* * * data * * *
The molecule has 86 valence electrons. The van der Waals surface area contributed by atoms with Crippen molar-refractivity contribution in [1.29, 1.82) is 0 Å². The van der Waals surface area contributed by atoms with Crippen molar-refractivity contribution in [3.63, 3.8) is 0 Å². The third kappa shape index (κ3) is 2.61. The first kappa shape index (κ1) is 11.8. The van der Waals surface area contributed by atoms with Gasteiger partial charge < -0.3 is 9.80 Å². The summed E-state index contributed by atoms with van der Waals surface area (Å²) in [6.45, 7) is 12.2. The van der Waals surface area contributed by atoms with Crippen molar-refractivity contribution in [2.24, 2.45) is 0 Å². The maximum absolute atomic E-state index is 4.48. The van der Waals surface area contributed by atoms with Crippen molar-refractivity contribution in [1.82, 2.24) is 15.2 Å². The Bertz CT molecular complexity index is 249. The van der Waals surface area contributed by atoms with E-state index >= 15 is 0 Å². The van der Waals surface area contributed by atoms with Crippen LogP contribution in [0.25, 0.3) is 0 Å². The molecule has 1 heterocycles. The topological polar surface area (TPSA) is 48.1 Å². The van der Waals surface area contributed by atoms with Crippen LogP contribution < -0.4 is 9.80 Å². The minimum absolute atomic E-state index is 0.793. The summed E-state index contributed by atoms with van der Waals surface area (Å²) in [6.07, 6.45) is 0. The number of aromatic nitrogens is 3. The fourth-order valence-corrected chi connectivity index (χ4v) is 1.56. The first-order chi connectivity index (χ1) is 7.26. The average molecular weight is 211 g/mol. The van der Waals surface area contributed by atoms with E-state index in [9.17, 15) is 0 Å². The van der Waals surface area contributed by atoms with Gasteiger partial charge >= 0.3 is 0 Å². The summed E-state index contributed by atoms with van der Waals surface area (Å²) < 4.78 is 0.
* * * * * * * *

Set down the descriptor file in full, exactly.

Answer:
The molecule has 86 valence electrons. The van der Waals surface area contributed by atoms with Crippen molar-refractivity contribution in [1.29, 1.82) is 0 Å². The van der Waals surface area contributed by atoms with Crippen molar-refractivity contribution in [3.63, 3.8) is 0 Å². The third kappa shape index (κ3) is 2.61. The first kappa shape index (κ1) is 11.8. The van der Waals surface area contributed by atoms with Gasteiger partial charge < -0.3 is 9.80 Å². The summed E-state index contributed by atoms with van der Waals surface area (Å²) in [6.45, 7) is 12.2. The van der Waals surface area contributed by atoms with Crippen molar-refractivity contribution in [2.24, 2.45) is 0 Å². The maximum absolute atomic E-state index is 4.48. The van der Waals surface area contributed by atoms with Crippen molar-refractivity contribution in [1.82, 2.24) is 15.2 Å². The Bertz CT molecular complexity index is 249. The van der Waals surface area contributed by atoms with E-state index >= 15 is 0 Å². The van der Waals surface area contributed by atoms with Crippen LogP contribution in [0.25, 0.3) is 0 Å². The molecule has 1 heterocycles. The topological polar surface area (TPSA) is 48.1 Å². The van der Waals surface area contributed by atoms with Crippen LogP contribution < -0.4 is 9.80 Å². The minimum absolute atomic E-state index is 0.793. The summed E-state index contributed by atoms with van der Waals surface area (Å²) in [6.07, 6.45) is 0. The number of aromatic nitrogens is 3. The fourth-order valence-corrected chi connectivity index (χ4v) is 1.56. The first-order chi connectivity index (χ1) is 7.26. The average molecular weight is 211 g/mol. The van der Waals surface area contributed by atoms with E-state index in [9.17, 15) is 0 Å². The van der Waals surface area contributed by atoms with Gasteiger partial charge >= 0.3 is 0 Å². The summed E-state index contributed by atoms with van der Waals surface area (Å²) < 4.78 is 0.